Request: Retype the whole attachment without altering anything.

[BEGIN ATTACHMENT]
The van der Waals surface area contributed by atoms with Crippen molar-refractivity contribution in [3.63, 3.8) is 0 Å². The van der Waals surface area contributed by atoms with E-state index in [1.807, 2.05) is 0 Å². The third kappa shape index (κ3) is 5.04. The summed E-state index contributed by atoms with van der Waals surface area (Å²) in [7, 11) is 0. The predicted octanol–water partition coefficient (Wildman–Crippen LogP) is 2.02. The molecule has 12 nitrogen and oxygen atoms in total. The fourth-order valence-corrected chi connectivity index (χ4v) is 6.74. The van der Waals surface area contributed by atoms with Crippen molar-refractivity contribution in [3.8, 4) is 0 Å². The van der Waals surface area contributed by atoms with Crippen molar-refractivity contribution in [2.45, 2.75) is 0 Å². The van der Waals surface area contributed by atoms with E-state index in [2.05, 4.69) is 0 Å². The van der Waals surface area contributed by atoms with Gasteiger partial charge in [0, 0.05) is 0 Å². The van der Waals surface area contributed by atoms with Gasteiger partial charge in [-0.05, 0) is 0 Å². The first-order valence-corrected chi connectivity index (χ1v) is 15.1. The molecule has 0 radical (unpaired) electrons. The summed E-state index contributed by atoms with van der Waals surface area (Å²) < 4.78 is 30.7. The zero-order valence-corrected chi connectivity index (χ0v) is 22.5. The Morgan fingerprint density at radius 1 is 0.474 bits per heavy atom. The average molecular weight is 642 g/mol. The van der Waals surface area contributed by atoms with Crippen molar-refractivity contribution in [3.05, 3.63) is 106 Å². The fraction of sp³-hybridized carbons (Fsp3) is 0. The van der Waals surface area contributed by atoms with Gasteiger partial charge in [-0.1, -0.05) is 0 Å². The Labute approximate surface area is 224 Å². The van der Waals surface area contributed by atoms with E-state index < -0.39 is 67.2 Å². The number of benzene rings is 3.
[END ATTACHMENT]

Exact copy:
The van der Waals surface area contributed by atoms with Crippen molar-refractivity contribution in [3.63, 3.8) is 0 Å². The van der Waals surface area contributed by atoms with E-state index in [1.807, 2.05) is 0 Å². The third kappa shape index (κ3) is 5.04. The summed E-state index contributed by atoms with van der Waals surface area (Å²) in [7, 11) is 0. The predicted octanol–water partition coefficient (Wildman–Crippen LogP) is 2.02. The molecule has 12 nitrogen and oxygen atoms in total. The fourth-order valence-corrected chi connectivity index (χ4v) is 6.74. The van der Waals surface area contributed by atoms with Crippen molar-refractivity contribution in [3.8, 4) is 0 Å². The van der Waals surface area contributed by atoms with Crippen molar-refractivity contribution in [2.45, 2.75) is 0 Å². The van der Waals surface area contributed by atoms with E-state index in [2.05, 4.69) is 0 Å². The van der Waals surface area contributed by atoms with Gasteiger partial charge in [0, 0.05) is 0 Å². The van der Waals surface area contributed by atoms with Gasteiger partial charge in [-0.05, 0) is 0 Å². The first-order valence-corrected chi connectivity index (χ1v) is 15.1. The molecule has 0 radical (unpaired) electrons. The summed E-state index contributed by atoms with van der Waals surface area (Å²) < 4.78 is 30.7. The zero-order valence-corrected chi connectivity index (χ0v) is 22.5. The Morgan fingerprint density at radius 1 is 0.474 bits per heavy atom. The average molecular weight is 642 g/mol. The van der Waals surface area contributed by atoms with Crippen molar-refractivity contribution in [3.05, 3.63) is 106 Å². The fraction of sp³-hybridized carbons (Fsp3) is 0. The van der Waals surface area contributed by atoms with Gasteiger partial charge in [-0.1, -0.05) is 0 Å². The Labute approximate surface area is 224 Å². The van der Waals surface area contributed by atoms with E-state index < -0.39 is 67.2 Å². The number of benzene rings is 3.